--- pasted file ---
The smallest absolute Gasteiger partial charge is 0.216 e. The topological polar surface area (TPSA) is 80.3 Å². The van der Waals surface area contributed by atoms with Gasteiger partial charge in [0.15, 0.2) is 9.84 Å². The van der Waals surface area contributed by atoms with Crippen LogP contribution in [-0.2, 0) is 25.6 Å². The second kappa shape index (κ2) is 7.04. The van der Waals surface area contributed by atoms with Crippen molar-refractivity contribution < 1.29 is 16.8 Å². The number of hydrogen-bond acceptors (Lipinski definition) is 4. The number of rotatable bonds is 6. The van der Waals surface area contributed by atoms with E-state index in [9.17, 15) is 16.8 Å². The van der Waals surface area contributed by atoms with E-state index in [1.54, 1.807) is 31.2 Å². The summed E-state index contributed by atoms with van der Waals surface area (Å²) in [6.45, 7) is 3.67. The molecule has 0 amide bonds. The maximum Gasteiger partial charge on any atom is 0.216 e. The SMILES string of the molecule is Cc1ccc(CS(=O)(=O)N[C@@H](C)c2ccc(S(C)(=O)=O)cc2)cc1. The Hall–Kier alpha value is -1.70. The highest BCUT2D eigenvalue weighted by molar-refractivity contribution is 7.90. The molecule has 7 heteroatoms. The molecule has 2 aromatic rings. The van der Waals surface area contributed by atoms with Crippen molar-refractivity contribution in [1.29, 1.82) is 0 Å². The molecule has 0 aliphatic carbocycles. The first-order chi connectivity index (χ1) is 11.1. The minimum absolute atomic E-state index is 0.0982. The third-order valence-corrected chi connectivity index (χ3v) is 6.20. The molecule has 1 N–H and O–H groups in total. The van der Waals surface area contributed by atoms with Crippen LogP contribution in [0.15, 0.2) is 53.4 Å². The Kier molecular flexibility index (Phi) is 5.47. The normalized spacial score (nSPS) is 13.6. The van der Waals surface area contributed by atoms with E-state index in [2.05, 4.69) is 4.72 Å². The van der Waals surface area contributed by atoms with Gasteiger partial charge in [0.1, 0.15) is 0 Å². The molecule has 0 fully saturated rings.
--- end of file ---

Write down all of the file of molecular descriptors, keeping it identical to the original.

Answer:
The smallest absolute Gasteiger partial charge is 0.216 e. The topological polar surface area (TPSA) is 80.3 Å². The van der Waals surface area contributed by atoms with Gasteiger partial charge in [0.15, 0.2) is 9.84 Å². The van der Waals surface area contributed by atoms with Crippen LogP contribution in [-0.2, 0) is 25.6 Å². The second kappa shape index (κ2) is 7.04. The van der Waals surface area contributed by atoms with Crippen molar-refractivity contribution < 1.29 is 16.8 Å². The number of hydrogen-bond acceptors (Lipinski definition) is 4. The number of rotatable bonds is 6. The van der Waals surface area contributed by atoms with E-state index in [9.17, 15) is 16.8 Å². The van der Waals surface area contributed by atoms with E-state index in [1.54, 1.807) is 31.2 Å². The summed E-state index contributed by atoms with van der Waals surface area (Å²) in [6.45, 7) is 3.67. The molecule has 0 amide bonds. The maximum Gasteiger partial charge on any atom is 0.216 e. The SMILES string of the molecule is Cc1ccc(CS(=O)(=O)N[C@@H](C)c2ccc(S(C)(=O)=O)cc2)cc1. The Hall–Kier alpha value is -1.70. The highest BCUT2D eigenvalue weighted by molar-refractivity contribution is 7.90. The molecule has 7 heteroatoms. The molecule has 2 aromatic rings. The van der Waals surface area contributed by atoms with Crippen molar-refractivity contribution in [1.29, 1.82) is 0 Å². The molecule has 0 aliphatic carbocycles. The first-order chi connectivity index (χ1) is 11.1. The minimum absolute atomic E-state index is 0.0982. The third-order valence-corrected chi connectivity index (χ3v) is 6.20. The molecule has 1 N–H and O–H groups in total. The van der Waals surface area contributed by atoms with Crippen LogP contribution in [0.15, 0.2) is 53.4 Å². The Kier molecular flexibility index (Phi) is 5.47. The normalized spacial score (nSPS) is 13.6. The van der Waals surface area contributed by atoms with E-state index in [2.05, 4.69) is 4.72 Å². The van der Waals surface area contributed by atoms with Gasteiger partial charge in [0.1, 0.15) is 0 Å². The molecule has 0 fully saturated rings.